Starbucks is Bringing Ice Cream to More Than 100 Locations in the U.S.

Soon, customers at select Starbucks locations will be able to order scoops of ice cream to cool down their coffees. As Business Insider reports, the chain will be featuring new affogato offerings at more than 100 stores across the country, beginning this week.

The word affogato means “drowned” in Italian. To make one of these concoctions, baristas pour a shot of espresso into a cup of vanilla ice cream. The dessert is a popular treat in Italy, and soon Starbucks customers in Los Angeles, Orange County, Boston, and Washington, D.C. will get to try the delicacy for themselves.

The Roastery Affogato menu will be unveiled at 10 of Starbucks’s fancier Reserve bar locations. Their classic affogatos will sell for $6, and Cold Brew Malts, made with vanilla ice cream, cold brew, and chocolate bitters, will cost $8.50 each.

A less expensive version of the menu will also be made available at 100 classic Starbucks stores in Orange County, California. There, the Cold Brew Malt will feature Starbucks' Narino 70 cold brew instead of the pricier small-lot brew, and will cost $6.40.

Starbucks first experimented with ice cream-inspired offerings last summer. Their Affogato-style Frappuccino, with hot espresso poured over the iced drink, channeled the hot-cold temperature contrast of the original dessert. The newest offerings mark the first time actual ice cream has been sold at Starbucks across the country.

[h/t Business Insider]

Sorry, Kids: Soda is Now Banned From Children's Menus in Baltimore

The war on sugary drinks continues. Following several cities that have passed laws allowing them to collect substantial sales tax on sodas and other sweetened beverages, Baltimore is taking things a step further. A new ordinance that went into effect Wednesday will prohibit restaurants from offering soda on their kids’ menus.

Leana Wen, the city’s health commissioner, told the Associated Press that the ordinance was enacted to “help families make the healthy choice the easy choice.” Instead of soda, eateries will be expected to offer milk, water, and 100 percent fruit juices.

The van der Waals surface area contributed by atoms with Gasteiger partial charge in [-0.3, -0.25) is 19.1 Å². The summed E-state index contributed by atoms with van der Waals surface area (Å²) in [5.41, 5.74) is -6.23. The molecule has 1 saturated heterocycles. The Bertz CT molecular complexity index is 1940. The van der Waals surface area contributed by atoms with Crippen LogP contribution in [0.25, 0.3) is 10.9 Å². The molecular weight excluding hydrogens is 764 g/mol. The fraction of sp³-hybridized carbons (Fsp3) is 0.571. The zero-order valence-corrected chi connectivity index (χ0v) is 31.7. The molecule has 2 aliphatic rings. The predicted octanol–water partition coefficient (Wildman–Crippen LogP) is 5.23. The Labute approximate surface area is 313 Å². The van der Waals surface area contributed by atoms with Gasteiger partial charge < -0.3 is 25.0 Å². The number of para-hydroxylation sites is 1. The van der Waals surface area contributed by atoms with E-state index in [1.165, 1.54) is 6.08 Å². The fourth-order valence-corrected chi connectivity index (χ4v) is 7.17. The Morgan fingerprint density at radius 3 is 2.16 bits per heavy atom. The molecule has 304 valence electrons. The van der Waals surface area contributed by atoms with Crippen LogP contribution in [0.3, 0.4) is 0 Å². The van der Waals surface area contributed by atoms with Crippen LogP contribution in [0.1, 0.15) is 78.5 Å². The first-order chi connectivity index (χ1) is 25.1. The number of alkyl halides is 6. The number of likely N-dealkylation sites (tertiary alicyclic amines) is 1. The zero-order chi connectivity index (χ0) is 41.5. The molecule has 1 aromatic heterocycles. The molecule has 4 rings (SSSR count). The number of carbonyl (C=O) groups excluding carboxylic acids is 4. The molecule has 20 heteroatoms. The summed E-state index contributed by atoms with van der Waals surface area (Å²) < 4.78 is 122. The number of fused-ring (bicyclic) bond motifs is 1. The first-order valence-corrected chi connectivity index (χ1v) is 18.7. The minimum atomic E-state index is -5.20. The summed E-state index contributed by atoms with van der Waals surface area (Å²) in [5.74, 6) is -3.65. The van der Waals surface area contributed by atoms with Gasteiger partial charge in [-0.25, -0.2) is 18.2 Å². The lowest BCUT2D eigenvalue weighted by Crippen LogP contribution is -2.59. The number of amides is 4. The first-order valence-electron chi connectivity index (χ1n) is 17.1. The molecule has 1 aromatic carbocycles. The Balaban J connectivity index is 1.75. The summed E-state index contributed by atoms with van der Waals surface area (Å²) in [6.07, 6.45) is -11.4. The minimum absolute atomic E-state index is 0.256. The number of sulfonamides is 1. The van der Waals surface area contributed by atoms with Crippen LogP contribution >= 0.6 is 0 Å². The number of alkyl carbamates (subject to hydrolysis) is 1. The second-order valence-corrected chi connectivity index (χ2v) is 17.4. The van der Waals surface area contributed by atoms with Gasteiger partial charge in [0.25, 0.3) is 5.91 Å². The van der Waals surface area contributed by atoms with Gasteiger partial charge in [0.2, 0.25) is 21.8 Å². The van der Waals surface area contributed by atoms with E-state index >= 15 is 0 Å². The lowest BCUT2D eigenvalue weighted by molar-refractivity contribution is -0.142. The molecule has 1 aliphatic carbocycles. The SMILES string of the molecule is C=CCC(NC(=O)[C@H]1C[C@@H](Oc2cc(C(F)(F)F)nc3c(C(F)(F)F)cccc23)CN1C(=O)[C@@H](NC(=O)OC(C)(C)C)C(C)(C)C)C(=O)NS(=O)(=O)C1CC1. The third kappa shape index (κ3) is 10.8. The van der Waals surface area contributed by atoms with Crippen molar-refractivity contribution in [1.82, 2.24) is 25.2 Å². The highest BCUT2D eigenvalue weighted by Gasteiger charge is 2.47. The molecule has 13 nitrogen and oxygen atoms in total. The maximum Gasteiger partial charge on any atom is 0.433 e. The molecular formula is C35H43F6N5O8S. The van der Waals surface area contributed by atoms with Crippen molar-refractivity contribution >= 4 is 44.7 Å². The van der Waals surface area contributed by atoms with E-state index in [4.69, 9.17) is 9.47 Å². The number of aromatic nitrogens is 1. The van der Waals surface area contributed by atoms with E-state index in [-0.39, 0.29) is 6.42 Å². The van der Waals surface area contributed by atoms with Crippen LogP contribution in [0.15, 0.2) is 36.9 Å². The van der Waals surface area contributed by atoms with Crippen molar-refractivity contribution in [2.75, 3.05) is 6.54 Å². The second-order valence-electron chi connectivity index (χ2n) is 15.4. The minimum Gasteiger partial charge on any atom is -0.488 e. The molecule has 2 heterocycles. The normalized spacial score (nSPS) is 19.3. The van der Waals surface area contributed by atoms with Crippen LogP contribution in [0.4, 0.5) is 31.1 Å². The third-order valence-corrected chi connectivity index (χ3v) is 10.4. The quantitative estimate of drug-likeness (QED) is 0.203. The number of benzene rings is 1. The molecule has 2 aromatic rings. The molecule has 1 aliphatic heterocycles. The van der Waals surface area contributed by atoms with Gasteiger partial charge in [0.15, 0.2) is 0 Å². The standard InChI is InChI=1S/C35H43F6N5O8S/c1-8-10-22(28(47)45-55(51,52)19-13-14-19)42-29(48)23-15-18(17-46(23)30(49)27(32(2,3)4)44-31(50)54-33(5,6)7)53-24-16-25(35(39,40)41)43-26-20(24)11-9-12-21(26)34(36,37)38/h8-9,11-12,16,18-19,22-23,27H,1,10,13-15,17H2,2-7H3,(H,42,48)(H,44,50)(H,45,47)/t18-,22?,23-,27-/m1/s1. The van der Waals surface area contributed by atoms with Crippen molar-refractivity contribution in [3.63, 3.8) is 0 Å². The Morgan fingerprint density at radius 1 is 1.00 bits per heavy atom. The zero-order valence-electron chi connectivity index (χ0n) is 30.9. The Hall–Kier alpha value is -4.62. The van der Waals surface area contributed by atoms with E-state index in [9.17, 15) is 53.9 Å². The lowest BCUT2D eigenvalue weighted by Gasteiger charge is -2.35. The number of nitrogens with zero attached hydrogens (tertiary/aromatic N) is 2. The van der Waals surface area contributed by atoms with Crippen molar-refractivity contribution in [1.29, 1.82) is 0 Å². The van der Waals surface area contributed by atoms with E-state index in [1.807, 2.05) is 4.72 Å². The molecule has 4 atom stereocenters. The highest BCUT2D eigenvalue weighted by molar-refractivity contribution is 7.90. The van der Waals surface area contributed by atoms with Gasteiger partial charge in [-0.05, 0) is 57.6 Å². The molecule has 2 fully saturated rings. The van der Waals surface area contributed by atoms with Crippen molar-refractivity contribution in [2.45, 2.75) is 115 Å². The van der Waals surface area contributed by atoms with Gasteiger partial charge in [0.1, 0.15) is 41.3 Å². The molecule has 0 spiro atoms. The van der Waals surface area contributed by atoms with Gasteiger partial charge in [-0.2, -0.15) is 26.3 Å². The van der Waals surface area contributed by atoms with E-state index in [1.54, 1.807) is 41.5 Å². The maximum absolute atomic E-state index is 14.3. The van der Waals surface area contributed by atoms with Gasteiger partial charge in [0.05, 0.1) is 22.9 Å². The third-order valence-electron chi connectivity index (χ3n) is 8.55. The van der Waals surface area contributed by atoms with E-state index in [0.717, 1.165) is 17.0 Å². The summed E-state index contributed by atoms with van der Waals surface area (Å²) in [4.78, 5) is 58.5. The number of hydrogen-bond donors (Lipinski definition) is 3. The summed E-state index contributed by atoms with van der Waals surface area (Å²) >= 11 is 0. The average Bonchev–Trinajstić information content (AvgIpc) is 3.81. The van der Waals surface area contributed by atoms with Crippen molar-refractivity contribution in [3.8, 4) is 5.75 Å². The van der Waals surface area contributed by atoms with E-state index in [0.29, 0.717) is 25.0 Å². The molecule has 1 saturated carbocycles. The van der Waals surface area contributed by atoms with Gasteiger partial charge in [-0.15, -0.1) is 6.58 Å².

If you’re wondering what will stop children from sipping soda ordered by an adult escort, the answer is—nothing. Business owners will not be expected to swat Pepsi out of a child’s hand. The effort is intended to get both parents and children thinking about healthier alternatives to sodas, which children consume with regularity. A 2017 Centers for Disease Control and Prevention study found that 30 percent of kids aged 2 to 19 consumed two or more servings a day, which can contribute to type 2 diabetes, obesity, cavities, and other adverse effects.

Businesses in violation of this kid-targeted soda prohibition will be fined $100. Baltimore joins seven cities in California and Lafayette, Colorado, which have similar laws on the books.

[h/t The Baltimore Sun]

'Lime Disease' Could Give You a Nasty Rash This Summer

A cold Corona or virgin margarita is best enjoyed by the pool, but watch where you’re squeezing those limes. As Slate illustrates in a new video, there’s a lesser-known “lime disease,” and it can give you a nasty skin rash if you’re not careful.

When lime juice comes into contact with your skin and is then exposed to UV rays, it can cause a chemical reaction that results in phytophotodermatitis. It looks a little like a poison ivy reaction or sun poisoning, and some of the symptoms include redness, blistering, and inflammation. It’s the same reaction caused by a corrosive sap on the giant hogweed, an invasive weed that’s spreading throughout the U.S.

"Lime disease" may sound random, but it’s a lot more common than you might think. Dermatologist Barry D. Goldman tells Slate he sees cases of the skin condition almost daily in the summer. Some people have even reported receiving second-degree burns as a result of the citric acid from lime juice. According to the Mayo Clinic, the chemical that causes phytophotodermatitis can also be found in wild parsnip, wild dill, wild parsley, buttercups, and other citrus fruits.

To play it safe, keep your limes confined to the great indoors or wash your hands with soap after handling the fruit. You can learn more about phytophotodermatitis by checking out Slate’s video below.

[h/t Slate]


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